Temp Workers Demand Good Jobs

Survey reveals poverty pay, permatemping, deceptive recruitment practices, and other job quality issues





Antonia Bannister fears for her younger brother’s safety every day he works as a “temp” at a Jacksonville, Florida, warehouse picking and packaging high-priced clothing and accessories for the global multi-billion-dollar luxury fashion brand Coach.

Coach, like many major corporations operating warehouses and factories in Jacksonville, contracts with a company called Remedy Intelligent Staffing to supply a sizable portion of the labor at its distribution hub in the city.[1]

Antonia’s younger brother is a Remedy “temp” just like two of his older siblings had been.

Back in 2012, Remedy placed their older brother, Lawrence “Day” Davis, at a Bacardi bottling plant in Jacksonville. It was his first job ever, and 90 minutes into his first day, he was killed in a machine accident. He was just 21 years old—the same age Antonia’s younger brother is now.[2]

The U.S. Occupational Safety and Health Administration identified Day’s death as part of a pattern of temp workers dying on their first days on the job. His death was part of what prompted the agency to launch its Temp Worker Initiative to improve safety for temp workers and lay out the joint responsibility of both “host employers” like Bacardi and staffing agencies like Remedy in ensuring it.[3]

The initiative was an important step. And more needs to be done. Antonia knows first-hand. After Day’s death, Antonia became the eldest sibling, felt a new sense of responsibility to her family, and vowed that she would never take a job that put her safety at risk. But “times get hard, and a lot of time it’s only the warehouses and factories, only hiring through temp agencies, that have work readily available when you need it most.”  Desperate for work, she had to go to the same staffing agency that employed Day. “It never felt right, but it was my only option.”[4]

Times get hard, and a lot of time it’s only the warehouses and factories, only hiring through temp agencies, that have work readily available when you need it most.

Antonia worked in warehouses for Remedy for a total of 5 years, 4 of which were at Coach’s old warehouse location in Jacksonville. While there, she once injured her ankle when she was not provided with the proper equipment to safely do her job, and once fainted because of extreme heat in the warehouse. After neither incident did Coach nor Remedy ask Antonia whether she needed to see a doctor. Each time, she was sent to an onsite medical room, given ice or water, then expected to return to work. She was forced to seek out and pay for medical treatment on her own for her ankle injury, and doubts that the injury was even logged by her employers.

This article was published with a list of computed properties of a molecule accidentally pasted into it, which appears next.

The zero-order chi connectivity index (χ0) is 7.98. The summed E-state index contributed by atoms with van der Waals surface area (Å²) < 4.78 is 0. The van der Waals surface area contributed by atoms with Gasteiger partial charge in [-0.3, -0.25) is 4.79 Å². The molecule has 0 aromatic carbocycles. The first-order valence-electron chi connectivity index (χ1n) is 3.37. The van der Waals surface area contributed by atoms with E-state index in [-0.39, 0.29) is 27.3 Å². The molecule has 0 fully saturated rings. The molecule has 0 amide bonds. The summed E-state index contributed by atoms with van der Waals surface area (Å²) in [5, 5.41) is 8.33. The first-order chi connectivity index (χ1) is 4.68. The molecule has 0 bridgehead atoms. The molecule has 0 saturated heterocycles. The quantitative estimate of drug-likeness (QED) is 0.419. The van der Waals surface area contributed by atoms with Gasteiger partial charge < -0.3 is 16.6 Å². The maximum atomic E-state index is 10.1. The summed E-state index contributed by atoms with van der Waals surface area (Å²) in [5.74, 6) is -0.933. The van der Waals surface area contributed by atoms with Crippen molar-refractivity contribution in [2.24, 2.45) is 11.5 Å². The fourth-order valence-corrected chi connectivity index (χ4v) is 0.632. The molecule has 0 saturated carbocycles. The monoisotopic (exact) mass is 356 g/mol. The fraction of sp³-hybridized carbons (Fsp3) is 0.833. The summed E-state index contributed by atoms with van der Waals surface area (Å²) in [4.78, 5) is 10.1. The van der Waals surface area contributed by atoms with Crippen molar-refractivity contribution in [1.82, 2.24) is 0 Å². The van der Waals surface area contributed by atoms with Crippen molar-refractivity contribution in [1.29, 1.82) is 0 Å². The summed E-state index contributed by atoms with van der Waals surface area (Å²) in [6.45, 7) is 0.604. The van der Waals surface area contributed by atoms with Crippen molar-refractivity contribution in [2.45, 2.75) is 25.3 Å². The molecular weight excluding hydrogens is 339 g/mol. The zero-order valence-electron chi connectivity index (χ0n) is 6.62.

Antonia explains that temp workers in Jacksonville’s industrial parks are often placed in more dangerous jobs than permanent workers at their worksites, safety training is lacking, and host employers fail to show concern, treating temps as disposable. “As a temp, they don’t care about your safety, or us as people,” she says. “Everybody is expendable because the staffing agency can always get another person to work that position.”[5]

As a “permatemp” at Coach for four long years, she worked with stagnant wages, no benefits, no paid time off, no sick time, “no freedom” to balance her life with her work. She earned less in wages and benefits than permanent workers, and unlike them, her seniority provided her no say in selecting a floor assignment.[6]

When she was finally offered a permanent position for a meager 25-cent raise, she quit. After her 4 long years, she says the offer “made me feel like I had no value.”[7]

Antonia found a job in daycare, and she does hair for extra money—she hopes to open her own salon one day.

Although Antonia is no longer a temp worker, her years of experience as one, the trauma of losing Day to a temp job, and her younger brother’s current temp employment, have made her a fierce advocate for temp worker rights. She joined the National Temp Worker Council of a national temp worker advocacy group called Temp Worker Justice (TWJ) in 2020. Through her work with TWJ, she’s speaking out and raising awareness about the dangers and insecurity of temp work, the inequity it creates in workplaces, and she’s fighting to make work better and safer for temp workers like her younger brother.